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Br J Cancer. 1999 May;80(3-4):360-3.

Photo-oxidative killing of human colonic cancer cells using indocyanine green and infrared light.

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Department of Dermatology, University of Regensburg, Germany.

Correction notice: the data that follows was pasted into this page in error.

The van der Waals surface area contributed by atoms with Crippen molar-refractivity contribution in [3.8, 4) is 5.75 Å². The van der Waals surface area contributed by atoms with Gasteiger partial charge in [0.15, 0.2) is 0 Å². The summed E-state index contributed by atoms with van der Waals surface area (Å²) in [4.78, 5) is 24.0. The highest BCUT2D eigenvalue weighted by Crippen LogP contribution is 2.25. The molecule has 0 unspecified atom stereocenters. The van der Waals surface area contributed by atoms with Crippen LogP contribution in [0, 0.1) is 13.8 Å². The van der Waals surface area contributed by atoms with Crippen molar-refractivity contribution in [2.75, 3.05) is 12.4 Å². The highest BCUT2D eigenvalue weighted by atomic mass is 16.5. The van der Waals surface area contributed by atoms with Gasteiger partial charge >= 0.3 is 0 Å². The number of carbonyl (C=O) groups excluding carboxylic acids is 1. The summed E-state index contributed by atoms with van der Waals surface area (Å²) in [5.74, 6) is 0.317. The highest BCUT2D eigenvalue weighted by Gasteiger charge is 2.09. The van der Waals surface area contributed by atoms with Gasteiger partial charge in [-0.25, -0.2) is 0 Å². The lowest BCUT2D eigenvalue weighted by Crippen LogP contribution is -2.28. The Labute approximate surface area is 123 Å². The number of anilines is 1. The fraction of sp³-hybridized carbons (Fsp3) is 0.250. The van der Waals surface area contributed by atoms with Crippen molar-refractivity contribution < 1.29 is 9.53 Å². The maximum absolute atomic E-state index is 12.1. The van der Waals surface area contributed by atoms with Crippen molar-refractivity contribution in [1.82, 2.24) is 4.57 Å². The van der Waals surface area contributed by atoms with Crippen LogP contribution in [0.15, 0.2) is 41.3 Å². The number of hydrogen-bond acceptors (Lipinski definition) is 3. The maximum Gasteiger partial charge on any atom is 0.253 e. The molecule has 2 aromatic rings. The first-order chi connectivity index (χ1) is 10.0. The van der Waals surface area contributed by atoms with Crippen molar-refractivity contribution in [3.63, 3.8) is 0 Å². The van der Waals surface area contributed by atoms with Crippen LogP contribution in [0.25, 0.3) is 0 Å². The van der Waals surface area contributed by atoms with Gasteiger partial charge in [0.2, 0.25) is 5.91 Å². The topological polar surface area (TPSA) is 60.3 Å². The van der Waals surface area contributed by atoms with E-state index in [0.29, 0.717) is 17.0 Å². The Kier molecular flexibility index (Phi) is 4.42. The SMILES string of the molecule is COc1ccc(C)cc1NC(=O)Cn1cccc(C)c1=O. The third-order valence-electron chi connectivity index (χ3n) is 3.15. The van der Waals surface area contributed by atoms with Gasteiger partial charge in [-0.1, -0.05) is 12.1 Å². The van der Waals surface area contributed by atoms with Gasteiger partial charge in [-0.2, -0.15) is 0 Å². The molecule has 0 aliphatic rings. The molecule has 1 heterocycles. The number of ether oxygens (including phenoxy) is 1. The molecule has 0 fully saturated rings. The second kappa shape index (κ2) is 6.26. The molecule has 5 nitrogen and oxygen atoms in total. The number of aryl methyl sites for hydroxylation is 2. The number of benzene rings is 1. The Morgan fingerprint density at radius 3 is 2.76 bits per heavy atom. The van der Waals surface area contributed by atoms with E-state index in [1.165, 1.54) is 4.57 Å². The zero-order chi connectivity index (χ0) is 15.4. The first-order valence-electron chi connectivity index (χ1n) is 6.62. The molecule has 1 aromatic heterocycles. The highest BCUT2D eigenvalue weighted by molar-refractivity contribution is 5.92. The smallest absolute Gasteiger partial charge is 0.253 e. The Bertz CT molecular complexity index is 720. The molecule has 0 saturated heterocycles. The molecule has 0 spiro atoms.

Despite of the approval of Photofrin in various countries, chemically defined sensitizers for photodynamic therapy (PDT) are still needed for the absorption of light in the infrared spectrum, which provides a maximal penetration of light into tissue. Therefore, both the efficacy and the mechanism of action of the clinically approved dye indocyanine green (ICG) and laser irradiation were investigated in vitro. For the investigation of phototoxic effects, HT-29 cells were incubated 24 h prior to irradiation by using different concentrations of ICG (10-500 microM). In each experiment, cells were irradiated using a continuous wave (cw)-diode laser (lambda(ex) = 805 nm, 30 J cm(-2), 40 mW cm(-2)). After laser irradiation, cell viability of dark control and of cells incubated with 500 microM ICG was 1.27+/-0.11 or 0.28+/-0.05 respectively. Using 100 microM ICG and D2O, cell viability was further decreased from 0.46+/-0.03 (H2O) to 0.11+/-0.01 (D2O). Using D2O and 100 microM ICG, the concentration of malondialdehyde, a marker of lipid peroxidation, increased from 0.89+/-0.10 nmol 10(-6) cells to 11.14+/-0.11 nmol 10(-6) cells. Using 100 microM ICG and laser irradiation sodium azide or histidine (50 mM), quenchers of singlet oxygen reduced the cell killing significantly. In contrast, when using mannitol, a quencher of superoxide anion and hydroxyl radical, cell killing was not inhibited. According to the present results, photoactivated ICG seems to kill colonic cancer cells due to the generation of singlet oxygen and the subsequent formation of lipid peroxides. Therefore, ICG might present a promising photosensitizer for PDT; first clinical results confirm these findings.

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